ACUTE STRESS, BUT NOT CORTICOSTERONE, FACILITATES ACQUISITION OF PAIRED ASSOCIATES LEARNING ASSESSED IN RATS USING TOUCHSCREEN-EQUIPPED OPERANT CONDITIONING CHAMBERS
Acute stress is well known to influence learning and memory tasks in humans and rodents, enhancing performance in some instances while impairing it in others. Across species, subjects preferentially employ striatal mediated stimulus-response strategies in spatial memory tasks following stress, making use of fewer hippocampal based strategies which are thought to be more cognitively demanding. Previous research has demonstrated that the acquisition of rodent paired associates learning (PAL) relies primarily on the striatum, while later task performance can be impaired through hippocampal disruption. Therefore, we sought to explore whether the acquisition of this task could be enhanced by acute stress. Male Long-Evans rats were trained to a predefined criterion in PAL and were subjected to either a single session of restraint stress (30 min) or injection of corticosterone (CORT; 3 mg/kg). Daily performance was then monitored for one week. We found that only the animals subjected to restraint stress performed with higher accuracy and task efficiency, when compared to untreated controls. These results suggest that while acute stress enhances the acquisition of PAL, CORT alone does not. This may be due to differences which have been identified between these treatments and their ability to produce sufficient catecholamine release in the amygdala, a requirement for stress effects on memory. However, as the effect of restraint stress was moderate and not significantly improved over CORT, these results should be interpreted with caution until these findings are replicated.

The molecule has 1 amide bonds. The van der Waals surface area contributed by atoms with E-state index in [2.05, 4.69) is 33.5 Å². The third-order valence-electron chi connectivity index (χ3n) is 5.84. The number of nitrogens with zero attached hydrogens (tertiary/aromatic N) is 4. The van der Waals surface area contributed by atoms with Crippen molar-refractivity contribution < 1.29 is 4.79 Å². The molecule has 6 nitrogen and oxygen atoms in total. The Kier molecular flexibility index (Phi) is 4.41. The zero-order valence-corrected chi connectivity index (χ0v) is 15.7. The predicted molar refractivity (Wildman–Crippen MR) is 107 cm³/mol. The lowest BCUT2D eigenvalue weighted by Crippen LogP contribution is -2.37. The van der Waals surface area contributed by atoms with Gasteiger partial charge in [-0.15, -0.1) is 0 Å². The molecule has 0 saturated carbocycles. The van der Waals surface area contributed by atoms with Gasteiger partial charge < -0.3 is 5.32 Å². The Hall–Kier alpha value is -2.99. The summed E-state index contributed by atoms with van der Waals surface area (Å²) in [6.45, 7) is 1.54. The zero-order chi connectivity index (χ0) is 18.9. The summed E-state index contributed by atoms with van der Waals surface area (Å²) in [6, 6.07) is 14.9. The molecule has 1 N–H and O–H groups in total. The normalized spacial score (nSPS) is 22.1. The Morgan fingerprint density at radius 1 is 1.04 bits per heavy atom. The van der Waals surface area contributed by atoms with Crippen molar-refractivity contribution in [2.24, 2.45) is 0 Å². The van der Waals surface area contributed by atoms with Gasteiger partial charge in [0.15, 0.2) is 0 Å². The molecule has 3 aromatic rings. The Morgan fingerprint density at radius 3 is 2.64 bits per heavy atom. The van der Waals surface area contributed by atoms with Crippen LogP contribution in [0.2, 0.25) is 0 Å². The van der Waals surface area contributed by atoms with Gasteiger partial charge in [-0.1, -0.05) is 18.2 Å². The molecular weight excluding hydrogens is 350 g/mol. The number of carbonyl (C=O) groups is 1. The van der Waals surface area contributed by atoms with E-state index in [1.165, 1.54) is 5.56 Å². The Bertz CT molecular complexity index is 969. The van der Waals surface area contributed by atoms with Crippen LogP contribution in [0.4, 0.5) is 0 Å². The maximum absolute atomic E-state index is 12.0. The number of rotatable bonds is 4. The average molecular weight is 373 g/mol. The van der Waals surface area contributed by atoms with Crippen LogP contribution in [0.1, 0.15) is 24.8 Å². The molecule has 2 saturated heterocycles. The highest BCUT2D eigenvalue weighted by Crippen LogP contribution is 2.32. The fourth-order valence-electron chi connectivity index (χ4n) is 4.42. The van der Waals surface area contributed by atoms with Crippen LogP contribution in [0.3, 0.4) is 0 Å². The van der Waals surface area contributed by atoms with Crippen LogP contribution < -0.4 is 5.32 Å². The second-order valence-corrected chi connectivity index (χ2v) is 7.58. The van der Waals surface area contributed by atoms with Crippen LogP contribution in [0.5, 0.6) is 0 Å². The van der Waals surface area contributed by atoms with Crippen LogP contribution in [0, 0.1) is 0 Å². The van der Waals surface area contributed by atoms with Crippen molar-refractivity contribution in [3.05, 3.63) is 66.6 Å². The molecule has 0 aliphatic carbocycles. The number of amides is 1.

Acute Stress, Stress, Behavior
Master of Science (M.Sc.)